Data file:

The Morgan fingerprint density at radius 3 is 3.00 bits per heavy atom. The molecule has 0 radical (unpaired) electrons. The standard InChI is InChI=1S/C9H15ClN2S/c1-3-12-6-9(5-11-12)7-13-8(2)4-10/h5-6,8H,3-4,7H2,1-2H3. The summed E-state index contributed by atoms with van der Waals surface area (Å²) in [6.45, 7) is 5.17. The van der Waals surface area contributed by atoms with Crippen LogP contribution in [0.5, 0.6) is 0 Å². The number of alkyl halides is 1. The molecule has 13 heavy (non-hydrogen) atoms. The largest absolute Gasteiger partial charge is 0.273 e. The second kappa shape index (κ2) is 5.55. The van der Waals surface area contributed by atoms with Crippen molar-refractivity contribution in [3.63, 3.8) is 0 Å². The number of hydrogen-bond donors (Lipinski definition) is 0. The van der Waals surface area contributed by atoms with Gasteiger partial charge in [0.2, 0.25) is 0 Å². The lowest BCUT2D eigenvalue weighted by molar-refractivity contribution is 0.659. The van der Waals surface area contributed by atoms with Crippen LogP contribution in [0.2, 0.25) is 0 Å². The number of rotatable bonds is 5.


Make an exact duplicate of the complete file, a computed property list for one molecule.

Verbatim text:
The Morgan fingerprint density at radius 3 is 3.00 bits per heavy atom. The molecule has 0 radical (unpaired) electrons. The standard InChI is InChI=1S/C9H15ClN2S/c1-3-12-6-9(5-11-12)7-13-8(2)4-10/h5-6,8H,3-4,7H2,1-2H3. The summed E-state index contributed by atoms with van der Waals surface area (Å²) in [6.45, 7) is 5.17. The van der Waals surface area contributed by atoms with Crippen LogP contribution in [0.5, 0.6) is 0 Å². The number of alkyl halides is 1. The molecule has 13 heavy (non-hydrogen) atoms. The largest absolute Gasteiger partial charge is 0.273 e. The second kappa shape index (κ2) is 5.55. The van der Waals surface area contributed by atoms with Crippen molar-refractivity contribution in [3.63, 3.8) is 0 Å². The number of hydrogen-bond donors (Lipinski definition) is 0. The van der Waals surface area contributed by atoms with Gasteiger partial charge in [0.2, 0.25) is 0 Å². The lowest BCUT2D eigenvalue weighted by molar-refractivity contribution is 0.659. The van der Waals surface area contributed by atoms with Crippen LogP contribution in [0.2, 0.25) is 0 Å². The number of rotatable bonds is 5.